It's been a tough year for millions. In addition to worrying about keeping themselves and their families safe during the coronavirus pandemic, millions have lost their jobs.
But there may be a little bit of help for those relying on government payments as 2020 winds down.
The House and Senate are working on a compromise COVID-19 relief bill. It's huge and there still are congressional hurdles to overcome, but right now the proposal calls for a federal unemployment benefit of $300 a week for 16 weeks.
That's welcome news for the nearly 13 million Americans who, without Congressional help, are set to lose their unemployment benefits on Dec. 26. If the bill makes it into law, they would get the added federal money through April 19, 2021.
The proposal has two other notable unemployment segments.
It also would extend for the same time frame for two Coronavirus Aid, Relief and Economic Security (CARES) Act relief programs set to expire at the end of the year. The Pandemic Unemployment Assistance for gig workers, as well as the Pandemic Emergency Unemployment Compensation program that provides benefits to people whose state benefits have run out, also would extend through next April 19.
The plan is to attach this coronavirus relief bill — it's one of two being hashed out — to the federal funding bill that must be approved by Friday, Dec. 18.
Taxes due on unemployment: While the money is sorely needed by the millions who've lost jobs due to COVID-19's economic impact, they will have to pay tax on the benefits.
Unemployment compensation is taxable income.
Recipients have the option to have taxes withheld from the payments, but most don't. That's understandable. In the here-and-now when the money is needed, people who are getting the benefits need every available penny to help cover their living expenses.
Some folks do make the tax payments by filing estimated taxes. The Internal Revenue Service expects these quarterly payments on all taxable amounts that don't have any income tax withholding taken out when they are issued.
But as with the regular withholding from each benefit check, a lot of people overlook estimated filings related to unemployment.
That means they will owe taxes on the benefits when they report them net year on their annual Form 1040 filings.
That reporting is a must, since unemployment recipients will get a Form 1099-G with the government payments' details. And like other informational forms, the IRS will get a copy.
That's why 1099-G is this week's Tax Form Tuesday document.
For most folks, tax software or a tax pro will take care of entering the info on Form 1040. But it never hurst to know what's on the form you use in conjunction with your computer filing if you do your own taxes or how your tax preparer will of use the Form 1099-G.
Let's start with a look at front of the form.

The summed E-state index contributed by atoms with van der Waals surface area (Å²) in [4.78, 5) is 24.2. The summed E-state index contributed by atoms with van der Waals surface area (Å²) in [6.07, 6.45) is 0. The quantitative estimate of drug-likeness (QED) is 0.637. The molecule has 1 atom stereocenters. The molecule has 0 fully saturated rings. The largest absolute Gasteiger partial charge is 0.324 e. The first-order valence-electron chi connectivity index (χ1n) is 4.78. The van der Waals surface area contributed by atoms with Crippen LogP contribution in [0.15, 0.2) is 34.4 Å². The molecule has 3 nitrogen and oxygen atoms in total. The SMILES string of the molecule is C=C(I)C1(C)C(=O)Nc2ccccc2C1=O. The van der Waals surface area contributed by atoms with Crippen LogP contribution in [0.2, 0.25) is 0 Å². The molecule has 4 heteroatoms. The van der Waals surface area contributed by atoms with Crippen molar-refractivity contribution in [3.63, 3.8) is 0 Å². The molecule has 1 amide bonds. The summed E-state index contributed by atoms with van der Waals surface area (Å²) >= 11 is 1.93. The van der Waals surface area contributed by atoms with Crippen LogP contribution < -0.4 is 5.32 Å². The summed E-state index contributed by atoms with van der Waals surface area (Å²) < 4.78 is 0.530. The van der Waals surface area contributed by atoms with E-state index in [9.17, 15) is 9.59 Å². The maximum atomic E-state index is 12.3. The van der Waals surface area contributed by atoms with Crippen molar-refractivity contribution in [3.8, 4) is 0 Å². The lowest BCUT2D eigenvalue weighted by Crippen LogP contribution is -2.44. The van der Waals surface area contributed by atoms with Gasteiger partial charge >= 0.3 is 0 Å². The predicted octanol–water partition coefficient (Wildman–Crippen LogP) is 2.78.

It has specifics about the payer, which for unemployment benefits is the government entity that made the payment.
Then there's information about you, the unemployment benefits recipient and taxpayer. Double check that your name, address and tax identification number (usually your Social Security number) are correct.
When it comes to that Social Security number — or, in other taxpayer situations, an individual taxpayer identification number (ITIN) — you might see that only the last four digits of your number is showing. That's truncation is part of an ongoing IRS effort to protect taxpayers' identities from identity thieves.
Rest assured, however, that the 1099-G issuer has reported your complete taxpayer identity number to the IRS.
1099-G boxes: The right side of 1099-G has 11 boxes. Details on the info in each and how it should be used to file your annual tax return is detailed on the back of the form. Below is look at what the reverse of the 1099-G says about those entries.
Box 1. Here is where you'll find the total unemployment compensation paid to you this year. If you get more than on 1099-G, you can combine the box 1 amounts from all the form and report that amount on the unemployment compensation line of Form 1040 Schedule 1.
If you are married filing jointly, each spouse must figure his or her taxable amount separately.
If you made contributions to a governmental unemployment compensation program or to a governmental paid family leave program and received a payment from that program, the payer must issue a separate Form 1099-G to report this amount to you. If you itemize deductions, you may deduct your contributions on Schedule A as taxes paid.
If, however, you're like most taxpayers and instead claim the standard deduction, you only need to include in income the amount that is in excess of your contributions.